With Caitlyn Jenner busy upholding the bashing of trans folk by comedian Dave Chappelle, Pride Source thought it would take a look at some kinder, gentler but still kick-ass trans individuals whose activism inspires us. We asked four Michiganders why they do the work they do and reached out to four trans leaders from across the country as well.
Lilianna Angel Reyes
“I do what I do for my community because when I transitioned at 17 in Saginaw there was nothing or nobody I could look to for guidance or help. Although there were some trans groups hours away, nobody looked like me, no trans women of color. I wanted to create something so that people like me … could at least feel included somewhere. I wanted little Black and brown girls to feel like they could be something and live their wildest dreams and transitioning didn’t stop them.”
Misiolek is the co-founder and executive director of Transcend the Binary, an agency aimed at supporting trans and gender diverse folks and their families in developing a pathway to achieve their health and wellness goals.
“I advocate for our community largely because of my late friend and Transcend the Binary co-founder, Darnell Jones. He supported me on my journey as I sought hormone treatment, and on that path taught me so much about empowerment. We shared the belief that change for any community – especially the trans and non-binary community – must be driven by its people. He helped me realize my own skills and capability, just as I came to understand our fragmented healthcare system, its impact on people like me, and why a holistic view of wellness is necessary for change.”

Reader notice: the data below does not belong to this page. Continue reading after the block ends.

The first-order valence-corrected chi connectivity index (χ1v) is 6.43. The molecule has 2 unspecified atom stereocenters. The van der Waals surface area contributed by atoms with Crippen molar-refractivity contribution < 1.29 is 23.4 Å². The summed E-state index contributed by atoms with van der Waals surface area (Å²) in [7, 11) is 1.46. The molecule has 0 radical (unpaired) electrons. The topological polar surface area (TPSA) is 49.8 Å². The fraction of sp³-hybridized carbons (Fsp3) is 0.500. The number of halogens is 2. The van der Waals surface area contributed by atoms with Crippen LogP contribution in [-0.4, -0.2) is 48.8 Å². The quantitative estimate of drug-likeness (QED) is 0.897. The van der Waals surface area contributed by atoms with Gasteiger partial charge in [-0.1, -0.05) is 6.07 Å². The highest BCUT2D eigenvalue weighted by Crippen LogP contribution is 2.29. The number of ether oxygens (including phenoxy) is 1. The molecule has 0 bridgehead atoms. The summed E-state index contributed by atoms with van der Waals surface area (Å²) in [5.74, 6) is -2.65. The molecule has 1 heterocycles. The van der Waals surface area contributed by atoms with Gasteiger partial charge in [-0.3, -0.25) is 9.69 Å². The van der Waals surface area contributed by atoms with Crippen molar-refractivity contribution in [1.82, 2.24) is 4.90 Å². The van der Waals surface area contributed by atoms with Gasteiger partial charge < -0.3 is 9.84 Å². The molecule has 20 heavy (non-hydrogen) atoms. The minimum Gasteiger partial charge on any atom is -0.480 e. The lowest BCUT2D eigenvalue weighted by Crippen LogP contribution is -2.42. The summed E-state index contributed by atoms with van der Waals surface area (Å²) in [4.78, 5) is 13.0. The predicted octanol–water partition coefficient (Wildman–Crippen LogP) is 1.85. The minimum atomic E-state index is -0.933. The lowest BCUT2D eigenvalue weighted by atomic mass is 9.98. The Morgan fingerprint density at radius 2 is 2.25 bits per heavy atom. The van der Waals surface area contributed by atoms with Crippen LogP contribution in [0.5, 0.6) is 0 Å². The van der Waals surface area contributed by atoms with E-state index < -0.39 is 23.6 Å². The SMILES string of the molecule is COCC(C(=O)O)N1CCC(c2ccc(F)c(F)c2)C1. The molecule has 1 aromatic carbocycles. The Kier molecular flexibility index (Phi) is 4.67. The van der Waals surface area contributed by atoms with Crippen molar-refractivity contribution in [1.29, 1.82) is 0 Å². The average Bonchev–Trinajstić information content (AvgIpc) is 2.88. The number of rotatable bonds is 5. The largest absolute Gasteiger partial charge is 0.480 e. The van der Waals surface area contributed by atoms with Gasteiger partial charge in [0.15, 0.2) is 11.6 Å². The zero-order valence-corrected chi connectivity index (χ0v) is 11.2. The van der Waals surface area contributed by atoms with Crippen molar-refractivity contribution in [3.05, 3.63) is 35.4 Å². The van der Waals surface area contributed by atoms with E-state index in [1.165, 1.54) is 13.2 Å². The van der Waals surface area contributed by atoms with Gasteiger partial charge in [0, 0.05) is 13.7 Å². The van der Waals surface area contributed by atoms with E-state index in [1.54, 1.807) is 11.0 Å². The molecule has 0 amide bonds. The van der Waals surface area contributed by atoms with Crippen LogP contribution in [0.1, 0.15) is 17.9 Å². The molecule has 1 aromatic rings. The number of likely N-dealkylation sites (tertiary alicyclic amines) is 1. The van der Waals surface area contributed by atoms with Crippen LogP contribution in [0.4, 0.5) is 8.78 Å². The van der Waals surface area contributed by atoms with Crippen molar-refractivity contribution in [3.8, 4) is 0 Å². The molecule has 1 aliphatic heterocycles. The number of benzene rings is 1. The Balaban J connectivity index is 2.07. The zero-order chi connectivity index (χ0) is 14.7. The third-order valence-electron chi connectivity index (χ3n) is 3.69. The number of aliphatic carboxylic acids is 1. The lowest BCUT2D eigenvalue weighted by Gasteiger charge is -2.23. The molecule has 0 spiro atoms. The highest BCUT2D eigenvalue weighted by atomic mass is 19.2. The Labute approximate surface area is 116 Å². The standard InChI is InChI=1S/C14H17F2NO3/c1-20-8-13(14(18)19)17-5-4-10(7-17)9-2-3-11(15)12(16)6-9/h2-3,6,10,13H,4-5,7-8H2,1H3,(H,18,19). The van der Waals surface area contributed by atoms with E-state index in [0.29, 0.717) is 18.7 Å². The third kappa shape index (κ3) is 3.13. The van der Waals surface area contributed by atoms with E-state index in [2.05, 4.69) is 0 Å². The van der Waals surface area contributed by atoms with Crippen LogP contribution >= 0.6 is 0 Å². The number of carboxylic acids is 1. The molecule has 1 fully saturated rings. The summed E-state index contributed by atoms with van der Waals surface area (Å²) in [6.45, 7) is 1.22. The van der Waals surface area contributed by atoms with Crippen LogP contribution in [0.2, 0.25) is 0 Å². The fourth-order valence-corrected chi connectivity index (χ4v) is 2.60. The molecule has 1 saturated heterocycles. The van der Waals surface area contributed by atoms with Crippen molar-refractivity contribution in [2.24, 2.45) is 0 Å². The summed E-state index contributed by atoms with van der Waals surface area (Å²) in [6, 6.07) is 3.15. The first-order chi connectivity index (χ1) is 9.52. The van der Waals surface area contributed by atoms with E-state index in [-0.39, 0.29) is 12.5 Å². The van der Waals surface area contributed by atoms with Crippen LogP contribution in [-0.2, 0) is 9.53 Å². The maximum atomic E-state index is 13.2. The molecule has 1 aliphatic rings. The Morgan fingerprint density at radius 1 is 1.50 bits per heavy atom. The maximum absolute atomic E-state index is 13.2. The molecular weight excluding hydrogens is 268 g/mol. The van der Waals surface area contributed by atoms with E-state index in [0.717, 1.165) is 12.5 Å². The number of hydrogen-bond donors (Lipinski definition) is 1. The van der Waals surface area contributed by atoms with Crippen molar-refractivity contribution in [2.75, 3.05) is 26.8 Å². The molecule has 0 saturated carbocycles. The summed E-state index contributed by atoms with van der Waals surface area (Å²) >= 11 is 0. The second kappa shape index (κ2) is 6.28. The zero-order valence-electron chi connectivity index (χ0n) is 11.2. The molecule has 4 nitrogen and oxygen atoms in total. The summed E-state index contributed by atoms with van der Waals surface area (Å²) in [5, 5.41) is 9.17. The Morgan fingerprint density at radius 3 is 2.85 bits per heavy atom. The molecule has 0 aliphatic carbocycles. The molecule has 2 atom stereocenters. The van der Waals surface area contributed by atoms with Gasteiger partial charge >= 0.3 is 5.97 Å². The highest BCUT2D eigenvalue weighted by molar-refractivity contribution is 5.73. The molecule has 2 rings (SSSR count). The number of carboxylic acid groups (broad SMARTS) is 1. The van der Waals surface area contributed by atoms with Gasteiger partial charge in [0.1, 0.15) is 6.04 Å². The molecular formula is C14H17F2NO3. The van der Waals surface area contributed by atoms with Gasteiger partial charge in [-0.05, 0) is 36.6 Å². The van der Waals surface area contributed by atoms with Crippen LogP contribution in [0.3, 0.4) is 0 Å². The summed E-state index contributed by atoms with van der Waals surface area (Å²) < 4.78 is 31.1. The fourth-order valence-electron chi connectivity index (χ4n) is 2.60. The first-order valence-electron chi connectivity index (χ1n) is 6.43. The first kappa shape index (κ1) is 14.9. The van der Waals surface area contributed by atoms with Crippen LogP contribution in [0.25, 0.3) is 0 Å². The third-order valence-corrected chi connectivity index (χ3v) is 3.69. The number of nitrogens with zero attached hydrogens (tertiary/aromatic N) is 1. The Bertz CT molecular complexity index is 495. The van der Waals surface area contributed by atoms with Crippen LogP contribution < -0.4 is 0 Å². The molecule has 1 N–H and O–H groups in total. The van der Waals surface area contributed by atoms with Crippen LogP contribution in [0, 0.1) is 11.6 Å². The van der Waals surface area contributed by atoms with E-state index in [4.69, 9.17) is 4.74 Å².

Jey’nce Poindexter Mizrahi
Mizrahi is a case manager and head of the housing department for the Ruth Ellis Center. She is also vice president of the Trans Sistas of Color Project.